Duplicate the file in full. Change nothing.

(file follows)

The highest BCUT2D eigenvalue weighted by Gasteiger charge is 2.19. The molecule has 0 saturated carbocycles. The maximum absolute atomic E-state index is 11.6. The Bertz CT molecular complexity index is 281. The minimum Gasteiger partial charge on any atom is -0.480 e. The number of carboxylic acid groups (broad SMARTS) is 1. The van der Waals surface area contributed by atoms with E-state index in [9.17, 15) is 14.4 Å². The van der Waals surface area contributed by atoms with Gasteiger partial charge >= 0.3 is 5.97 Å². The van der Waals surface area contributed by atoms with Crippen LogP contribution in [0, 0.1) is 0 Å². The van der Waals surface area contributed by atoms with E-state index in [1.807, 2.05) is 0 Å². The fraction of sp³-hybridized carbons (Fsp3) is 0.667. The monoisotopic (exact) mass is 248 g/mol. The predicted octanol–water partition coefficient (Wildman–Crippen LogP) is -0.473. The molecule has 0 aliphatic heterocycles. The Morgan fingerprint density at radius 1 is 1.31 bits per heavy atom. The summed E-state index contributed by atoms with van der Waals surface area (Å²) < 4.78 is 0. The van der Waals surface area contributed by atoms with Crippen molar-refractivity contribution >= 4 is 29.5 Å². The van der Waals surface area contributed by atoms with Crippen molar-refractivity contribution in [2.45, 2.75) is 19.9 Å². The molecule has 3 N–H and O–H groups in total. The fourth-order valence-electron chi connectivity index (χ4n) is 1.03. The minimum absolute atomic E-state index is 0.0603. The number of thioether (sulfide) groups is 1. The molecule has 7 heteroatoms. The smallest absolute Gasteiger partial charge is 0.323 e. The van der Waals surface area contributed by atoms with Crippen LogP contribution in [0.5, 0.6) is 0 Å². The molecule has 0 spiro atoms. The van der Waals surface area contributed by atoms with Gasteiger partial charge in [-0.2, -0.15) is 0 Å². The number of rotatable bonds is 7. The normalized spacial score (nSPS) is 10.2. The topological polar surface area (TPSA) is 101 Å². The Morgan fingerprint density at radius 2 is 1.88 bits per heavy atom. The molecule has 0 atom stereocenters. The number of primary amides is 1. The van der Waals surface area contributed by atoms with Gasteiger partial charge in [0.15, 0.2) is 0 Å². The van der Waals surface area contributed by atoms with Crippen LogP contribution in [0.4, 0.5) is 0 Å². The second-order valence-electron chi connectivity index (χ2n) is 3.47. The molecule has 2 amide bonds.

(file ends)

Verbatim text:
The highest BCUT2D eigenvalue weighted by Gasteiger charge is 2.19. The molecule has 0 saturated carbocycles. The maximum absolute atomic E-state index is 11.6. The Bertz CT molecular complexity index is 281. The minimum Gasteiger partial charge on any atom is -0.480 e. The number of carboxylic acid groups (broad SMARTS) is 1. The van der Waals surface area contributed by atoms with E-state index in [9.17, 15) is 14.4 Å². The van der Waals surface area contributed by atoms with Gasteiger partial charge >= 0.3 is 5.97 Å². The van der Waals surface area contributed by atoms with Crippen LogP contribution in [0, 0.1) is 0 Å². The van der Waals surface area contributed by atoms with E-state index in [1.807, 2.05) is 0 Å². The fraction of sp³-hybridized carbons (Fsp3) is 0.667. The monoisotopic (exact) mass is 248 g/mol. The predicted octanol–water partition coefficient (Wildman–Crippen LogP) is -0.473. The molecule has 0 aliphatic heterocycles. The Morgan fingerprint density at radius 1 is 1.31 bits per heavy atom. The summed E-state index contributed by atoms with van der Waals surface area (Å²) < 4.78 is 0. The van der Waals surface area contributed by atoms with Crippen molar-refractivity contribution >= 4 is 29.5 Å². The van der Waals surface area contributed by atoms with Crippen molar-refractivity contribution in [2.45, 2.75) is 19.9 Å². The molecule has 3 N–H and O–H groups in total. The fourth-order valence-electron chi connectivity index (χ4n) is 1.03. The minimum absolute atomic E-state index is 0.0603. The number of thioether (sulfide) groups is 1. The molecule has 7 heteroatoms. The smallest absolute Gasteiger partial charge is 0.323 e. The van der Waals surface area contributed by atoms with Crippen LogP contribution in [0.5, 0.6) is 0 Å². The molecule has 0 spiro atoms. The van der Waals surface area contributed by atoms with Gasteiger partial charge in [-0.2, -0.15) is 0 Å². The number of rotatable bonds is 7. The normalized spacial score (nSPS) is 10.2. The topological polar surface area (TPSA) is 101 Å². The Morgan fingerprint density at radius 2 is 1.88 bits per heavy atom. The molecule has 0 atom stereocenters. The number of primary amides is 1. The van der Waals surface area contributed by atoms with Gasteiger partial charge in [0.15, 0.2) is 0 Å². The van der Waals surface area contributed by atoms with Crippen LogP contribution in [0.4, 0.5) is 0 Å². The second-order valence-electron chi connectivity index (χ2n) is 3.47. The molecule has 2 amide bonds.